I believe most sellers cave into price pressure because it’s emotionally easier than thinking about competitive strategy. Salespeople contend that gross margin-based commission encourages a push for the highest price possible. Don’t buy it. Faced with the potential of getting a better gross margin or possibly losing the sale, they wrinkle up like a $50 suit. Research supports this point; read on.
In The New York Times best seller, Freakonomics, authors Steven D. Levitt and Stephen J. Dubner answer the question: do realtors (commissioned salespeople from another industry) really sell their own houses for more money than their clients’ houses? According to their extensive research, the answer is yes. Allow me to explain why. When a salesperson sells a home for $300,000, the selling agent receives a commission of approximately 1.5 percent. That equates to $4,500. If they sell the same house for $310,000, the commission bump is only $150. The difference to the owner is huge, right at $9,400. The question really becomes how much effort should the salesperson put in for an extra $150? But if the realtor is selling their own home, they get the whole ten grand. (Want to check the facts? You can read the whole story on pages 5-8 of the book.)
So how does a company capitalize on their competitive advantage? First, don’t leave competitive analysis (or setting price levels) to individual salespeople. The task has far too strong a payback for you to loosely delegate it to sales guys. Experience dictates that half of them will put the task off indefinitely (maybe they find it too painful), and the rest may not do it correctly (either underestimating or overplaying your company’s competitive strengths).
To assist, we have put together a sixstep program.
1. Create a matrix of products and services you provide. This is a great group activity for your next sales meeting. Then evaluate individual competitors against this list. Be specific. What are the strengths and weaknesses of each of these competitors if you compare it with your own? Don’t be surprised if some competitors exceed your capacity in individual areas.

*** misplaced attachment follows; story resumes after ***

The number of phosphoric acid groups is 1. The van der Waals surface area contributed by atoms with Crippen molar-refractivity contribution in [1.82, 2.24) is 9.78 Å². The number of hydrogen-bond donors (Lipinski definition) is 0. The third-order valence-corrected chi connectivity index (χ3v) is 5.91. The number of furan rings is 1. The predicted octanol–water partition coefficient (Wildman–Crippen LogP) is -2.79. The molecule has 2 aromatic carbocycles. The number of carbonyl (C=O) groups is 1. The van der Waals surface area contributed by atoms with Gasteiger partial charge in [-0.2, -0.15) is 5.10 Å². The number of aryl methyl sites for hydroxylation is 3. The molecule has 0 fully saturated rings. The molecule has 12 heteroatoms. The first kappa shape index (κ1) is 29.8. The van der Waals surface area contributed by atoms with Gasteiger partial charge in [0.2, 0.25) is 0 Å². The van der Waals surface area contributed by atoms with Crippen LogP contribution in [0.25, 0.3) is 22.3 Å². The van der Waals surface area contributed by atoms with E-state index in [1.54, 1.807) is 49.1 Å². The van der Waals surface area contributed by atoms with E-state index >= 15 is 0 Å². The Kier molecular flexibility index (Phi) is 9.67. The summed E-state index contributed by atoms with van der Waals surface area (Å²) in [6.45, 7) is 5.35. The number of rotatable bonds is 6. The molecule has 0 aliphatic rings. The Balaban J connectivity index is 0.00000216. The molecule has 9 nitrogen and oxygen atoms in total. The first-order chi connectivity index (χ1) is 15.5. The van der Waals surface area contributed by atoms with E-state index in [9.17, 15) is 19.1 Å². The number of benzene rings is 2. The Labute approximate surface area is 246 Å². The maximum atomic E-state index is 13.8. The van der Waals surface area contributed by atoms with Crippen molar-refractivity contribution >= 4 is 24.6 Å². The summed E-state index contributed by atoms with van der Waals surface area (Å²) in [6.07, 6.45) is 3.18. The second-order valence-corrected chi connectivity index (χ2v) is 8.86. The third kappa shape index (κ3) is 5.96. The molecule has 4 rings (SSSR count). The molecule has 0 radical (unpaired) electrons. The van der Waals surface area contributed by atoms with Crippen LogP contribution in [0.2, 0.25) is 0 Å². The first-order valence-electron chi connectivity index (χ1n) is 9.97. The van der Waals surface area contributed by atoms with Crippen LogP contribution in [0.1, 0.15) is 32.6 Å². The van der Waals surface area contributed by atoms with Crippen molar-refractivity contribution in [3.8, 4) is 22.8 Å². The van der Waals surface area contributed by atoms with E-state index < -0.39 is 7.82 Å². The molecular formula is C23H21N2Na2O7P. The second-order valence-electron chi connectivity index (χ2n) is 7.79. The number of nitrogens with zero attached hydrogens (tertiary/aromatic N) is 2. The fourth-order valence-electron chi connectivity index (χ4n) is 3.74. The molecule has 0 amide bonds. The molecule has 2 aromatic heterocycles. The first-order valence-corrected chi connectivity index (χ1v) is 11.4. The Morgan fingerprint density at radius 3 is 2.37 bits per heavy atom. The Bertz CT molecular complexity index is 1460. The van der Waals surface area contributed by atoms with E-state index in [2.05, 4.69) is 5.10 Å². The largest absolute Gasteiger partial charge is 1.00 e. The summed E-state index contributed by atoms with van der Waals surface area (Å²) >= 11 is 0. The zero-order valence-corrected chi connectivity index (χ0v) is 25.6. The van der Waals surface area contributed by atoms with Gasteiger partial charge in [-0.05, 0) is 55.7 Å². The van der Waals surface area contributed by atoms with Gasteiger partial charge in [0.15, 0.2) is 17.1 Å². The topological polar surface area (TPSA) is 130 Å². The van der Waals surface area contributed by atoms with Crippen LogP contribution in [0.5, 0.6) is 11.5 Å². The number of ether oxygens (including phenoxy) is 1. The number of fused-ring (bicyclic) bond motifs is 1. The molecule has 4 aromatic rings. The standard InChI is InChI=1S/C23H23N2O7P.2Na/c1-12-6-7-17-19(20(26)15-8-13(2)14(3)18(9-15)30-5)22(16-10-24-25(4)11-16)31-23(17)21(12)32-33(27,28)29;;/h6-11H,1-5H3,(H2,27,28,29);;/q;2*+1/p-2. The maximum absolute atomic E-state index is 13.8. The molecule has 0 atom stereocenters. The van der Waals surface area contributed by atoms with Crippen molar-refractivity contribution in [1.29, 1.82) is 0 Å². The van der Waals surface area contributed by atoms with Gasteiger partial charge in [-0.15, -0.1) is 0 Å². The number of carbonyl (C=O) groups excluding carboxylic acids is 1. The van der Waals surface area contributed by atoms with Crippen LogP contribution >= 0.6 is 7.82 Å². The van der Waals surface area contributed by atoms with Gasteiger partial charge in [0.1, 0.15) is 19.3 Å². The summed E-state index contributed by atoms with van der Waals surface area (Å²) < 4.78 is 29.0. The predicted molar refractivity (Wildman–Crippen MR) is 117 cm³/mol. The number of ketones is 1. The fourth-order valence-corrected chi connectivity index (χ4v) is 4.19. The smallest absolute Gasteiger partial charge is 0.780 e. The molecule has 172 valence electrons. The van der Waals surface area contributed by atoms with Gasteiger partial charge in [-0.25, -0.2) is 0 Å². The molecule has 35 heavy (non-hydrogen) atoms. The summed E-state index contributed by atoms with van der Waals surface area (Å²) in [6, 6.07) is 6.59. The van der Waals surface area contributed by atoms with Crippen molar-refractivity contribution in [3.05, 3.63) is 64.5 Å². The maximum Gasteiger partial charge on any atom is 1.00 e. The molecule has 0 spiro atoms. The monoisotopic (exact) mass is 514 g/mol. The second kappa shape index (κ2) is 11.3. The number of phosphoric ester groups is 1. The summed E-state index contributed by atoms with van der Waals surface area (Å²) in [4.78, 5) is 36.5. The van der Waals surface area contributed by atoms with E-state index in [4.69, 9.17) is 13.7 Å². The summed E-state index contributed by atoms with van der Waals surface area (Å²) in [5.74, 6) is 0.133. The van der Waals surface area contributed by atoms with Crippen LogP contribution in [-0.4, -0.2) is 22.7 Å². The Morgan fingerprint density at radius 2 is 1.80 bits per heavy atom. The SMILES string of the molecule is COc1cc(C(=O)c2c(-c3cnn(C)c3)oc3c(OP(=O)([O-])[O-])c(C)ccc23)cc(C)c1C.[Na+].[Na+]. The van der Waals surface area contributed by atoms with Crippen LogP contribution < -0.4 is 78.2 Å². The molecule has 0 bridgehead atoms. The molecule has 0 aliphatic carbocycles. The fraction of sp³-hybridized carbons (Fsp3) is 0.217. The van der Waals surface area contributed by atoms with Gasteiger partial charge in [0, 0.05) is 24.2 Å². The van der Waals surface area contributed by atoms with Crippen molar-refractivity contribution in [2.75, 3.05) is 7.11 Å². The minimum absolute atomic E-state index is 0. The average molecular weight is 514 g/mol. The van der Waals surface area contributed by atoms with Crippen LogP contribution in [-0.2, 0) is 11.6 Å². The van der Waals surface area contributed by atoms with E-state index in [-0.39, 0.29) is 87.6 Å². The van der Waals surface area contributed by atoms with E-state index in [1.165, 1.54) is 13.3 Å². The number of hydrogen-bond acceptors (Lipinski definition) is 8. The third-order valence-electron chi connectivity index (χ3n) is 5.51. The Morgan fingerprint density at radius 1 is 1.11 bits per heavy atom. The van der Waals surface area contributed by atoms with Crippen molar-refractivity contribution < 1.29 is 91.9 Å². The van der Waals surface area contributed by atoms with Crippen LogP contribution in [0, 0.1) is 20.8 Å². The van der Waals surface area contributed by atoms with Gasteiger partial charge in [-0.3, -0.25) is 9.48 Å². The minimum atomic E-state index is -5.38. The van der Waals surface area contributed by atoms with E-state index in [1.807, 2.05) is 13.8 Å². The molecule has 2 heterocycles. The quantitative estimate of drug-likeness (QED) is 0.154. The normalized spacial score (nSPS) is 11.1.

2. Spend time discussing the monetary value of your competitive strengths to your customers. Drive home the point: Customers are willing to pay extra for the value you provide.
3. Establish system pricing confidence. You build confidence only when prices are cross-compiled by customer type, product type and pricing sensitivity. Salespeople and their customer service counterparts entering orders must be able to trust that system prices are both fair and accurate.
4. Set up a pricing process which creates a natural “dwell time” in establishing prices. Take away the salesperson’s ability to quickly cave to discounting requests. Set up an approval chain for all discounting. When pricing questions arise, sellers must seek approval before lowering the price.
This short interruption in the selling cycle allows the salesperson to rethink the situation and avoid discounting pressures. The time can be spent rethinking the real competitive situation.
5. Apply a scientific process for matching gross margin to customer value. Distributors have struggled with this task for years; the concept of “Matrix Pricing” goes back several decades. The problem with the concept is its overwhelming complexity. Think about this for a moment. A distributor with 2,000 customers and 4,000 SKUs generates more than 8 million pricing permutations.
The whole thing is just too complex for a person to accomplish manually (even armed with the best Excel skills on the planet). To be successful requires the use of a sophisticated computer algorithm. Companies like David Bauders’ Strategic Pricing Associates can assist distributors in establishing a pricing cube that breaks the typical distributor matrix into hundreds of “micro matrixes” capable of establishing a price that matches intrinsic service to customer value.
6. Build a mechanism for measuring sales performance against use of the optimized system pricing. A “Ratio of Attainment” indicates the percentage of transactions where you discount price from the system norm. Things work better when a management scorecard/dashboard measures the number of discounted invoices by salesperson, branch or region.
Share the ratio of attainment with salespeople, branch managers and others. Point to the potential revenues for the company and additional commissions missed by not following the process.
What happens when these steps are followed? A number of in-depth interviews with distributors using the process provided by Strategic Pricing Associates, which includes all of these steps, reveal some natural conclusions. The distributors typically add two full points of gross margin to their business.
Ponder this. Two points of additional margin provide a massive impact on the distributor’s bottom line.
Because margin increases largely fall straight with no extra incurred costs for expanded warehouses, delivery vehicles or new personnel, the distributor reaps huge benefits.
Frank Hurtte provides Strategic Insight for New Times. He speaks, writes and consults on the new reality facing distribution in a post-recession world. Contact Frank at River Heights Consulting via email at firstname.lastname@example.org or via phone at 563/514-1104.